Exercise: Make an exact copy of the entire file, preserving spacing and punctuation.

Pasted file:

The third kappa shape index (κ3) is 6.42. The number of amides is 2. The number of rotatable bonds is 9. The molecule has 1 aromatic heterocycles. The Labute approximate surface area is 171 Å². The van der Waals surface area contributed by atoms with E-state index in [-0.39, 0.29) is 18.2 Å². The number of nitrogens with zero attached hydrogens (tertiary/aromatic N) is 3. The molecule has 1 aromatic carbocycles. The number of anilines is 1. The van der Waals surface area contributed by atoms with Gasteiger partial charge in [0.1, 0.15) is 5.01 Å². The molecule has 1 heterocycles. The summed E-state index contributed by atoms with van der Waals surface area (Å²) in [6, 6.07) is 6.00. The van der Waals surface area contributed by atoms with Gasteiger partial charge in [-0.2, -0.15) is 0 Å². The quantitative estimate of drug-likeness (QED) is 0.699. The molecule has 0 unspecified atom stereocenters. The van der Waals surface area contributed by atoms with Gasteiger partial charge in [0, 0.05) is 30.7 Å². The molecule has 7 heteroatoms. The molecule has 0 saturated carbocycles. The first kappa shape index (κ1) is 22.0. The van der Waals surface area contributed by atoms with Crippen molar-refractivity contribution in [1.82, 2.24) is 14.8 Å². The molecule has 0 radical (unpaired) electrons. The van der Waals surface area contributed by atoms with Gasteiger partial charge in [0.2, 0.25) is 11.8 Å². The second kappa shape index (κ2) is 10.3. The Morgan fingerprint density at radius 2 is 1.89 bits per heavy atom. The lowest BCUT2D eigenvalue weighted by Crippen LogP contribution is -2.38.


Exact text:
The third kappa shape index (κ3) is 6.42. The number of amides is 2. The number of rotatable bonds is 9. The molecule has 1 aromatic heterocycles. The Labute approximate surface area is 171 Å². The van der Waals surface area contributed by atoms with E-state index in [-0.39, 0.29) is 18.2 Å². The number of nitrogens with zero attached hydrogens (tertiary/aromatic N) is 3. The molecule has 1 aromatic carbocycles. The number of anilines is 1. The van der Waals surface area contributed by atoms with Gasteiger partial charge in [0.1, 0.15) is 5.01 Å². The molecule has 1 heterocycles. The summed E-state index contributed by atoms with van der Waals surface area (Å²) in [6, 6.07) is 6.00. The van der Waals surface area contributed by atoms with Gasteiger partial charge in [-0.2, -0.15) is 0 Å². The quantitative estimate of drug-likeness (QED) is 0.699. The molecule has 0 unspecified atom stereocenters. The van der Waals surface area contributed by atoms with Gasteiger partial charge in [0, 0.05) is 30.7 Å². The molecule has 7 heteroatoms. The molecule has 0 saturated carbocycles. The first kappa shape index (κ1) is 22.0. The van der Waals surface area contributed by atoms with Crippen molar-refractivity contribution in [1.82, 2.24) is 14.8 Å². The molecule has 0 radical (unpaired) electrons. The van der Waals surface area contributed by atoms with Gasteiger partial charge in [0.2, 0.25) is 11.8 Å². The second kappa shape index (κ2) is 10.3. The Morgan fingerprint density at radius 2 is 1.89 bits per heavy atom. The lowest BCUT2D eigenvalue weighted by Crippen LogP contribution is -2.38.